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April 18, 2018

Local SEO part 1: location, location, location

Written by Investis Digital

One key aspect of our Connected Content™ approach involves uncovering the ways your digital solutions can work together to be greater than the sum of their parts. While we typically talk about this in terms of cross-channel efficiencies (paid, social, display, etc.), today we’re launching a three-part series that focuses on an oft-overlooked element of one’s digital presence: local visibility.

A business dealing with e-commerce or CPG products can usually draw a straight line between their marketing efforts and concrete results. However, companies with brick-and-mortar locations can have a more complex relationship with their digital efforts, which makes it harder to track that ever-important ROI: increased revenue.

That’s what a rapidly expanding restaurant chain was struggling with when we started working with them. Our answer? Drive local visibility to individual stores, and avoid the “brand awareness” trap many companies fall into. One year later, our client is having no trouble connecting the dots between their digital spend and the number of delicious beef patties leaving their kitchens.

A “taste” of the results:  

  • Google Maps views increased 256%
  • Search views increased 71%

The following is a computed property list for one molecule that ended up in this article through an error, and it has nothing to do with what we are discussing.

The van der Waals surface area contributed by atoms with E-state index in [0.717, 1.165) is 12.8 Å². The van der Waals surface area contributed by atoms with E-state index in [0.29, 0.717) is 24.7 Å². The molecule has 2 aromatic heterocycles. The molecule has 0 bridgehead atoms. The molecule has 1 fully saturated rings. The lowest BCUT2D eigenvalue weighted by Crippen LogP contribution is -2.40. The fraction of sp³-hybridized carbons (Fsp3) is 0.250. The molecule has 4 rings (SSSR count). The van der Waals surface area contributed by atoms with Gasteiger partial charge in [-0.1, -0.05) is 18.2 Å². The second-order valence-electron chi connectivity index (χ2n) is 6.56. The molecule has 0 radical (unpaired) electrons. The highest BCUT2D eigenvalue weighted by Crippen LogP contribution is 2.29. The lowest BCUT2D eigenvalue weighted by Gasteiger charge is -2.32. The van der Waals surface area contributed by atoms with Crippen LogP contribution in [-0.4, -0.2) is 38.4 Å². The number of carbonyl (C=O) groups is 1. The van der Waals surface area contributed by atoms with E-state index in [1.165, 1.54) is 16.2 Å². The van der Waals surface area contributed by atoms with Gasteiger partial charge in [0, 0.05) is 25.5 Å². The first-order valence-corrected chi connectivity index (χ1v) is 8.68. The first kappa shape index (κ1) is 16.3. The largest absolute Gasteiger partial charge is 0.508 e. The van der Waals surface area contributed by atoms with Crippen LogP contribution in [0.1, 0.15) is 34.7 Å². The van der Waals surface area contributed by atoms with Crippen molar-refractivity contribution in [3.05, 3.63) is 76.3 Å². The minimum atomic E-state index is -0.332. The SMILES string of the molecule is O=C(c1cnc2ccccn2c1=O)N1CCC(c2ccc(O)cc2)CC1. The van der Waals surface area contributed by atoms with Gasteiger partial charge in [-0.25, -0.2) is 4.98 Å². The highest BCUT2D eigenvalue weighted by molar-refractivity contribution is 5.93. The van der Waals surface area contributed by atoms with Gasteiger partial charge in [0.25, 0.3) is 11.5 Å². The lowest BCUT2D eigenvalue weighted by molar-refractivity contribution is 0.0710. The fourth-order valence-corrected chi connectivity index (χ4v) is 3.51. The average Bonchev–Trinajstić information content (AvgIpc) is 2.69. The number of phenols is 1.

• Directions actions increased 33.5%
  • Website actions increased 89%
  • Phone calls from Google My Business increased 23.5%
  • Total GMB (aggregate of directions, website, phone call) actions up 47%

Even if you have just one brick-and-mortar location, it’s worth your time to invest in a local strategy. Ten or more? It’s critical. Here’re three reasons:

  1. Higher Walls in the Garden of Google. With their release of the knowledge graph and featured snippets, Google now keeps people in their environment longer. These different content types dominate local-related SERPs. Google aggregates local business information into portals that allow people to compare options with ease, often without clicking through to any site. This in turn means ...
  2. Homepages Take a Backseat to Location Pages. If a person decides to skip Google’s local listings and navigate to “regular” search results, they’ll still find that localized content receives priority. Instead of displaying your homepage as the go-to source for information, Google will attempt to display a page relevant to the searcher’s location. Is Store #72 as prepared as your homepage to convert a potential customer?
  3. “Near Me” Searches Are Taking Over: Google reports that “near me” searches continue to grow at astonishing year-over-year rates - as high as 146% in some instances. Aside from comprising a large segment of search traffic worth tapping into, these searches should be categorized by their very nature as “high-intent.” The opportunity cost of missing these prospects due to a poorly planned strategy is extreme.

If serving one or more local markets is part of your business model, these factors alone demonstrate why a comprehensive strategy is crucial to maintaining a competitive edge. High visibility in your target regions is key not only to growth but continued survival in the face of an evolving search landscape.

That’s the why.  Next in the series, we’ll get to the “how.”   

Want us to audit your location strategy effectiveness? Let’s talk.

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